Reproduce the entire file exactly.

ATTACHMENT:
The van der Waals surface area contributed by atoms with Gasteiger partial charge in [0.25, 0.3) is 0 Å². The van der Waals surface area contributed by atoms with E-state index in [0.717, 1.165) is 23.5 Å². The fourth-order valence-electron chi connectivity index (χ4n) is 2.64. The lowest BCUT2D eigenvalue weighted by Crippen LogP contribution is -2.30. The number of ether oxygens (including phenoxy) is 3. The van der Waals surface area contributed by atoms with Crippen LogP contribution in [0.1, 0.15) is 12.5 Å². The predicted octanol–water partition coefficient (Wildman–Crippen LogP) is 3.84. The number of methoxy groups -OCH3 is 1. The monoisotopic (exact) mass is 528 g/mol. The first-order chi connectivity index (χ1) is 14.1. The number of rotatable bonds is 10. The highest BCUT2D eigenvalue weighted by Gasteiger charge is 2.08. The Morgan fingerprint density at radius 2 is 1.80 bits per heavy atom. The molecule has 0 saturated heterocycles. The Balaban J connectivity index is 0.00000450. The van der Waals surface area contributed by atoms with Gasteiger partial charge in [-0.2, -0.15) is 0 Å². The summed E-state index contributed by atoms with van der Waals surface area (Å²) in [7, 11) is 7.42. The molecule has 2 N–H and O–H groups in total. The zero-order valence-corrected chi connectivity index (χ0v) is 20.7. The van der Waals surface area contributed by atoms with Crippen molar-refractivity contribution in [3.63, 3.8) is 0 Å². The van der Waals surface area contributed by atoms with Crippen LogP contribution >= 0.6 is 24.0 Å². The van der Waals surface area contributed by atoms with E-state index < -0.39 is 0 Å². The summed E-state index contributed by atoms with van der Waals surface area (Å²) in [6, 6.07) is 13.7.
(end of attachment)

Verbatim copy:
The van der Waals surface area contributed by atoms with Gasteiger partial charge in [0.25, 0.3) is 0 Å². The van der Waals surface area contributed by atoms with E-state index in [0.717, 1.165) is 23.5 Å². The fourth-order valence-electron chi connectivity index (χ4n) is 2.64. The lowest BCUT2D eigenvalue weighted by Crippen LogP contribution is -2.30. The number of ether oxygens (including phenoxy) is 3. The van der Waals surface area contributed by atoms with Crippen LogP contribution in [0.1, 0.15) is 12.5 Å². The predicted octanol–water partition coefficient (Wildman–Crippen LogP) is 3.84. The number of methoxy groups -OCH3 is 1. The monoisotopic (exact) mass is 528 g/mol. The first-order chi connectivity index (χ1) is 14.1. The number of rotatable bonds is 10. The highest BCUT2D eigenvalue weighted by Gasteiger charge is 2.08. The Morgan fingerprint density at radius 2 is 1.80 bits per heavy atom. The molecule has 0 saturated heterocycles. The Balaban J connectivity index is 0.00000450. The van der Waals surface area contributed by atoms with Gasteiger partial charge in [-0.2, -0.15) is 0 Å². The summed E-state index contributed by atoms with van der Waals surface area (Å²) in [7, 11) is 7.42. The molecule has 2 N–H and O–H groups in total. The zero-order valence-corrected chi connectivity index (χ0v) is 20.7. The van der Waals surface area contributed by atoms with Crippen molar-refractivity contribution in [3.63, 3.8) is 0 Å². The van der Waals surface area contributed by atoms with Crippen LogP contribution >= 0.6 is 24.0 Å². The van der Waals surface area contributed by atoms with E-state index < -0.39 is 0 Å². The summed E-state index contributed by atoms with van der Waals surface area (Å²) in [6, 6.07) is 13.7.